(fact (append (?a . ?r) ?y (?a . ?z))
(append ?r ?y ?z))
```

# Required Questions

### Question 1: WWLD: Append

The `append`

fact has been defined for you in the starter file. You can load a
file into the Logic interpreter with the following command:

`python3 logic -i lab12.logic`

Using the append fact, issue the following queries, and ruminate on the outputs. Note that some of these queries might result in multiple possible outputs.

Note that this is not an unlocking question, i.e., there is no OK command to run. Rather, it will be very useful for you to think through what the Logic interpreter would display, and see if your answers are correct.

```
logic> (query (append (1 2 3) (4 5) (1 2 3 4 5)))
______Success!
logic> (query (append (1 2) (5 8) ?what))
______Success!
what: (1 2 5 8)
logic> (query (append (a b c) ?what (a b c oh mai gawd)))
______Success!
what: (oh mai gawd)
logic> (query (append ?what (so cool) (this is so cool)))
______Success!
what: (this is)
logic> (query (append ?what1 ?what2 (will this really work)))
______Success!
what1: () what2: (will this really work)
what1: (will) what2: (this really work)
what1: (will this) what2: (really work)
what1: (will this really) what2: (work)
what1: (will this really work) what2: ()
```

### Question 2: Last element

Define a set of facts for `last-element`

, which relates an element and a list
in the following way: if the element is the last element of the list,
`last-element`

will report `Success!`

.

```
; Define the last-element relation here!
(fact (last-element (?x) ?x))
(fact (last-element (?car . ?cdr) ?x)
(last-element ?cdr ?x))
```

Use OK to test your code:

`python3 ok -q last-element`

# Optional Questions

### Question 3: Firsts

Write a fact "firsts" that, when input with a list of lists, gives us the first element of each list.

What's your base case? What's your recursive case?

```
; Define the firsts relation here!
(fact (firsts () ()))
(fact (firsts ((?x . ?r) . ?ls) (?x . ?xs))
(firsts ?ls ?xs))
```

Use OK to test your code:

`python3 ok -q firsts`

### Question 4: Rests

Now, instead of getting us the firsts, let's gather the rests!

```
; Define the rests relation here!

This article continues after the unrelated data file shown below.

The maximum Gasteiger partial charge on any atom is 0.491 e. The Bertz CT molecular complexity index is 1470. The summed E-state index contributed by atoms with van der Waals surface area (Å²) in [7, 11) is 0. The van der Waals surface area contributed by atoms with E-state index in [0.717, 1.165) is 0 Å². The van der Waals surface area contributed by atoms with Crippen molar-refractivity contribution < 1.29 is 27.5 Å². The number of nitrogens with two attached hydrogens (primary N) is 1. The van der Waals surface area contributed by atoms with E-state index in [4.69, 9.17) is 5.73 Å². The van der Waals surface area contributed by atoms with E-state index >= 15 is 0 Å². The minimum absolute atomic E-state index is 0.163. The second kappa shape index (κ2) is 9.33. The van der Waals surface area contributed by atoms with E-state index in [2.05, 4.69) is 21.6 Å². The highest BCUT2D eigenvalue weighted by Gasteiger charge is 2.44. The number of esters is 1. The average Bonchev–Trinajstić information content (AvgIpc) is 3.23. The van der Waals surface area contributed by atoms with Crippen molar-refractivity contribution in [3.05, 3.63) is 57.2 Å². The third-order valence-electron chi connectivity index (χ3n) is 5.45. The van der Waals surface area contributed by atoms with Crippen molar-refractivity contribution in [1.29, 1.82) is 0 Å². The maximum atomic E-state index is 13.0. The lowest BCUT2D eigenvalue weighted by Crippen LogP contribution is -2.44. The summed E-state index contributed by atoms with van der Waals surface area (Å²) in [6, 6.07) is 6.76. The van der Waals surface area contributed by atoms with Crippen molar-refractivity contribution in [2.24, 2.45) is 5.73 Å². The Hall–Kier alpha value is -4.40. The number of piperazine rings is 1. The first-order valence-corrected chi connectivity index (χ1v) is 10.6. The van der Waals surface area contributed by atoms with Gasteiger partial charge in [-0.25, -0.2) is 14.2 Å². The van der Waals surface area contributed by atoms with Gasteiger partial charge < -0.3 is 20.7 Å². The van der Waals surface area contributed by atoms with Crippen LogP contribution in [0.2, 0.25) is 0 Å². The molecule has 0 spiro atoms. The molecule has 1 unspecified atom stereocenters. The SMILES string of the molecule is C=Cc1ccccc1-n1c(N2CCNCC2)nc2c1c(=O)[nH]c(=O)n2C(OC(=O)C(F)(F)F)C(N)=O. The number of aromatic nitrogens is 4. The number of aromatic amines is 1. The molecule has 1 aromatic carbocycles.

(fact (rests () ()))
(fact (rests ((?_ . ?r) . ?ls) (?r . ?xs))
(rests ?ls ?xs))
```

Use OK to test your code:

`python3 ok -q rests`

## Solving Sudoku

Assume we have the `anagram`

relation declared, which relates two lists that
contain exactly the same elements, but potentially in a different order:

```
logic> (query (anagram (1 2 3 4) (4 2 3 1)))
Success!
logic> (query (anagram (a b c) (b b c a)))
Failed.
```

With our `anagram`

fact, we can write a few more facts to help us solve a
4 by 4 Sudoku puzzle! In our version of Sudoku, our objective is to
fill a 4x4 grid such that each column and each row of our simple grid
contain all of the digits from 1 to 4. In addition, if we divide our
4x4 grid into 4 smaller (2 x 2) boxes, each box should also contain
all of the digits from 1 to 4.

### Question 5: Boxes

Let's start by defining our grid using our fact called `boxes`

. Fill in the
remainder of the fact.

```
(fact (boxes ((?a ?b ?c ?d)
(?e ?f ?g ?h)
(?i ?j ?k ?l)
(?m ?n ?o ?p)))
(anagram (?a ?b ?e ?f) (1 2 3 4))
; YOUR CODE HERE
(anagram (?c ?d ?g ?h) (1 2 3 4))
(anagram (?i ?j ?m ?n) (1 2 3 4))
(anagram (?k ?l ?o ?p) (1 2 3 4)) )
```

Use OK to test your code:

`python3 ok -q boxes`

### Question 6: Rows

Next, let's define a fact of specifying the rules for each row in our
grid. The input to `rows`

will be the entire 4x4 grid. Fill in the rest of
the facts in the prompt below:

```
(fact (rows ()))
(fact (rows (?x . ?xs))
; YOUR CODE HERE
(anagram ?x (1 2 3 4))
(rows ?xs) )
```

Use OK to test your code:

`python3 ok -q rows`

### Question 7: Columns

Next, let's define the fact specifying the rules for each column in our grid. Again, remember the the entire grid will be the input to our column query.

```
(fact (cols (() () () ())))
; YOUR CODE HERE
(fact (cols ((?a . ?as) (?b . ?bs) (?c . ?cs) (?d . ?ds)))
(anagram (?a ?b ?c ?d) (1 2 3 4))
(cols (?as ?bs ?cs ?ds)))
```

Use OK to test your code:

`python3 ok -q cols`

### Question 8: Solve

Now, let's put all of this together to solve our any 4x4 Sudoku grid. Fill in the fact below to do so.

```
(fact (solve ?grid)
; YOUR CODE HERE
(boxes ?grid)
(rows ?grid)
(cols ?grid) )
; Template for solving Sudoku, don't run this without
; replacing some variables with numbers!
; (query (solve ((?a ?b ?c ?d)
; (?e ?f ?g ?h)
; (?i ?j ?k ?l)
; (?m ?n ?o ?p))))
```

Use OK to test your code:

`python3 ok -q solve`

### Question 9

Solve the following sudoku puzzle with the new solver that you built!

```
+-+-+-+-+
|3| | |1|
+-+-+-+-+
|1| | | |
+-+-+-+-+
| | | | |
+-+-+-+-+
| | |2| |
+-+-+-+-+
```

Note: The query will take a long time to resolve, but it should eventually work! Can you solve it faster than Logic?

```
(query (solve ((3 ?b ?c 1 )
(1 ?f ?g ?h)
(?i ?j ?k ?l)
(?m ?n 2 ?p))))
```

```
+-+-+-+-+
|3|2|4|1|
+-+-+-+-+
|1|4|3|2|
+-+-+-+-+
|2|3|1|4|
+-+-+-+-+
|4|1|2|3|
+-+-+-+-+
```